Another way to reassure emerging markets and developing countries that their interests will not be overridden is to give them more of a say in the governance of the Fund. This will ensure the Fund has continued legitimacy, especially important if the Fund is to be perceived as impartial, bring countries together for dialogue, and step up its assessment of country policies. Clearly greater votes for countries that are underrepresented given their economic power is a necessary first step. A transparent process for choosing Fund management is also important, as suggested by the Managing Director's strategy paper.
But in the fullness of time, we should also consider another anomaly. And that is that a country's voting power, access to finance, and contribution to Fund resources are all determined by the same number--its quota. In practice, the Fund finds ways to get away from the tyranny of the quota (exceptional access in lending being one example) but in the long run, we need to find a more flexible system.
For instance, emerging market countries that have excess reserves may want to pool them with others for use when a country gets into trouble. They may want to use the Fund to assess each other's macroeconomic performance and need for resources, but may want more say over the kind of conditionality that will be applied than the Fund's governance structure will ever allow for. In short, they may want to finance a separate pool that relies on some of the organizational expertise of the Fund but allows the countries themselves a greater say in governance of the pool and greater flexibility in its design. The Fund has to recognize these needs and work towards a system that makes best use of the international expertise it has built up. The alternative is to see countries move away to setting up their own small arrangements independent of the Fund, which will waste the Fund's expertise, limit the Fund's ability to enhance the quality of multilateral dialogue, and forego the diversification benefits that would materialize if the Fund created worldwide pools.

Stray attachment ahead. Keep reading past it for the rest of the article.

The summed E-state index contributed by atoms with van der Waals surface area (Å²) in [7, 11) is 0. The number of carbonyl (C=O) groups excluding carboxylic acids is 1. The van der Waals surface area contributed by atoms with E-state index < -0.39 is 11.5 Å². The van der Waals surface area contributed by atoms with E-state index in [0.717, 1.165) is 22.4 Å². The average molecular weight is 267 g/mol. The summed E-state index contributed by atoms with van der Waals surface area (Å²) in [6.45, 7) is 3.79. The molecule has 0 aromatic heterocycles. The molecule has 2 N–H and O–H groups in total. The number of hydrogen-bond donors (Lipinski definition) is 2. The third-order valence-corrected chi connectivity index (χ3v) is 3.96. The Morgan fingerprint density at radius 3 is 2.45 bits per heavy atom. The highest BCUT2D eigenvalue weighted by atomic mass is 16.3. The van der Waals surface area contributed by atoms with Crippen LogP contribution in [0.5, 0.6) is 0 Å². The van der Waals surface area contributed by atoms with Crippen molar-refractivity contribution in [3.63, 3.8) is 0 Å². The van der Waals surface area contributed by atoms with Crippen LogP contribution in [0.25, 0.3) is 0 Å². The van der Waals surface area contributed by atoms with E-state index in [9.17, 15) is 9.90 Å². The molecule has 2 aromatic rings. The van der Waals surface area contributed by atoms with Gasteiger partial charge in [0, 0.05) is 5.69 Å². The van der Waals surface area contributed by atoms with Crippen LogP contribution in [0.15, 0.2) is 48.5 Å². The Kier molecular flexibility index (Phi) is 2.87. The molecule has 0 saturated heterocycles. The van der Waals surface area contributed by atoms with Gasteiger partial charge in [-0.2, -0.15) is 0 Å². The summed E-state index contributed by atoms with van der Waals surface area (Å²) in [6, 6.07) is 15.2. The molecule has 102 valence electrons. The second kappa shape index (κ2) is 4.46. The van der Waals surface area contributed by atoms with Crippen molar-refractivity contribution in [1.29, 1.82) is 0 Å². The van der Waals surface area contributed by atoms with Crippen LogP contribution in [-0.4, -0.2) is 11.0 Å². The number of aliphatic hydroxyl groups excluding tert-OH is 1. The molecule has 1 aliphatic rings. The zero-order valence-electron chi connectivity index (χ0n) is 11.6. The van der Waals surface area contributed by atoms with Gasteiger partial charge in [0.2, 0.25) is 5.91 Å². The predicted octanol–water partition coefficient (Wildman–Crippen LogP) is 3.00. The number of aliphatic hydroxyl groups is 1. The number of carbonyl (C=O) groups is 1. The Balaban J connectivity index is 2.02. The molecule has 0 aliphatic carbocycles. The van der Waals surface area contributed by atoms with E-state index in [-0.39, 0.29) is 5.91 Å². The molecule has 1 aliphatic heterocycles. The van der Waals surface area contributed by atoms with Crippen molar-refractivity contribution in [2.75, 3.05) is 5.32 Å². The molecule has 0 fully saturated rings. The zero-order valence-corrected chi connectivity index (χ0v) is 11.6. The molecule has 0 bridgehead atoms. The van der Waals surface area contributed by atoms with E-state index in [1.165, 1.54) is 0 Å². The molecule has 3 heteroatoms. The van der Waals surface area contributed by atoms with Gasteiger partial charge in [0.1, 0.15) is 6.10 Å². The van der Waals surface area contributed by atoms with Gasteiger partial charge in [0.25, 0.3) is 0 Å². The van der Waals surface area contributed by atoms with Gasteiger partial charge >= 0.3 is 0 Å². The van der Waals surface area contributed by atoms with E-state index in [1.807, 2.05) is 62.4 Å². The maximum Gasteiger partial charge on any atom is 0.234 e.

Let me conclude. A little over 60 years after Bretton Woods, it is legitimate to ask whether the Fund indeed has a role. I have no doubt that it has, but the role is not the same as the one that was envisaged at the time of its founding. The times have changed. So has the Fund, and more change will be needed. The Fund is not perfect, and we have a host of critics--well-meaning and otherwise--to remind us of that. The Fund can provide a better forum for multilateral dialogue as well as provide better services to its members. Our members can also make the Fund's governance more reflective of the changed world economic situation, which will enhance its legitimacy. All these are indeed key elements of our medium term strategy, and I hope that I have given you enough food for thought so that you too can participate in the immensely important debate over how to change one of our most important multilateral institutions. Thank you.
1 I thank David Robinson for useful conversations, Graham Hacche, Laura Kodres, and Jonathan Ostry for useful comments.
2 It may also be that the political room for one country to undertake difficult policies may increase if it can show that other countries are also experiencing some painful adjustment for the global good.
3 See recent speeches by Governor King and Governor Dodge.